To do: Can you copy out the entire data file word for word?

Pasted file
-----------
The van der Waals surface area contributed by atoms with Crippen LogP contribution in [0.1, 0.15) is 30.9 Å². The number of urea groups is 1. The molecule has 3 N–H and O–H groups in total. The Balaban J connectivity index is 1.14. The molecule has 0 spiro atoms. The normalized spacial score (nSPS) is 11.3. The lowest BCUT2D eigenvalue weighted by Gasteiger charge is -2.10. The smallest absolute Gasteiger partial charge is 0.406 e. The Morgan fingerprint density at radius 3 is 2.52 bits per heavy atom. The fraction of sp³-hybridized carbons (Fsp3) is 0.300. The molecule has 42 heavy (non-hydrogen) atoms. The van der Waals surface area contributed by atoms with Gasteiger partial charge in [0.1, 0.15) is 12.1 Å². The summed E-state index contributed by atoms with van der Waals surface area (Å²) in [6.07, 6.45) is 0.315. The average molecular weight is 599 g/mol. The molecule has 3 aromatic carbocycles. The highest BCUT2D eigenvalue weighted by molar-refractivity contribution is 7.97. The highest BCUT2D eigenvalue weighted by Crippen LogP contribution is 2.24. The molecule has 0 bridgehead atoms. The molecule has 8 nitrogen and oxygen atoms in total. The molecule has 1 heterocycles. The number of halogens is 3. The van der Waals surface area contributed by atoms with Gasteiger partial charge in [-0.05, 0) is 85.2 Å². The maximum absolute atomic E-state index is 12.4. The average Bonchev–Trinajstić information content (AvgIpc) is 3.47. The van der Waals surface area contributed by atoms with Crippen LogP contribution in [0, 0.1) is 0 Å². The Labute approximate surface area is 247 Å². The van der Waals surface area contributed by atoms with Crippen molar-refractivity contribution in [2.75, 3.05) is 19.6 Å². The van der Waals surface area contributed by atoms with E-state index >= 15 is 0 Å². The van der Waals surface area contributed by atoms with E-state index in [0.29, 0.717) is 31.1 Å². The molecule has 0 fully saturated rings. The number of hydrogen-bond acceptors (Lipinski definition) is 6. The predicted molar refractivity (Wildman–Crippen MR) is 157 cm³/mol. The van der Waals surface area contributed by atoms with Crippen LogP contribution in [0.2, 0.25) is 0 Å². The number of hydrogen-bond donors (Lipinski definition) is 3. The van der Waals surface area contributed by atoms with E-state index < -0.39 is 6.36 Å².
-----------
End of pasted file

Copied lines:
The van der Waals surface area contributed by atoms with Crippen LogP contribution in [0.1, 0.15) is 30.9 Å². The number of urea groups is 1. The molecule has 3 N–H and O–H groups in total. The Balaban J connectivity index is 1.14. The molecule has 0 spiro atoms. The normalized spacial score (nSPS) is 11.3. The lowest BCUT2D eigenvalue weighted by Gasteiger charge is -2.10. The smallest absolute Gasteiger partial charge is 0.406 e. The Morgan fingerprint density at radius 3 is 2.52 bits per heavy atom. The fraction of sp³-hybridized carbons (Fsp3) is 0.300. The molecule has 42 heavy (non-hydrogen) atoms. The van der Waals surface area contributed by atoms with Gasteiger partial charge in [0.1, 0.15) is 12.1 Å². The summed E-state index contributed by atoms with van der Waals surface area (Å²) in [6.07, 6.45) is 0.315. The average molecular weight is 599 g/mol. The molecule has 3 aromatic carbocycles. The highest BCUT2D eigenvalue weighted by molar-refractivity contribution is 7.97. The highest BCUT2D eigenvalue weighted by Crippen LogP contribution is 2.24. The molecule has 0 bridgehead atoms. The molecule has 8 nitrogen and oxygen atoms in total. The molecule has 1 heterocycles. The number of halogens is 3. The van der Waals surface area contributed by atoms with Gasteiger partial charge in [-0.05, 0) is 85.2 Å². The maximum absolute atomic E-state index is 12.4. The average Bonchev–Trinajstić information content (AvgIpc) is 3.47. The van der Waals surface area contributed by atoms with Crippen LogP contribution in [0, 0.1) is 0 Å². The Labute approximate surface area is 247 Å². The van der Waals surface area contributed by atoms with Crippen molar-refractivity contribution in [2.75, 3.05) is 19.6 Å². The van der Waals surface area contributed by atoms with E-state index >= 15 is 0 Å². The van der Waals surface area contributed by atoms with E-state index in [0.29, 0.717) is 31.1 Å². The molecule has 0 fully saturated rings. The number of hydrogen-bond acceptors (Lipinski definition) is 6. The predicted molar refractivity (Wildman–Crippen MR) is 157 cm³/mol. The van der Waals surface area contributed by atoms with Crippen LogP contribution in [0.2, 0.25) is 0 Å². The number of hydrogen-bond donors (Lipinski definition) is 3. The van der Waals surface area contributed by atoms with E-state index < -0.39 is 6.36 Å².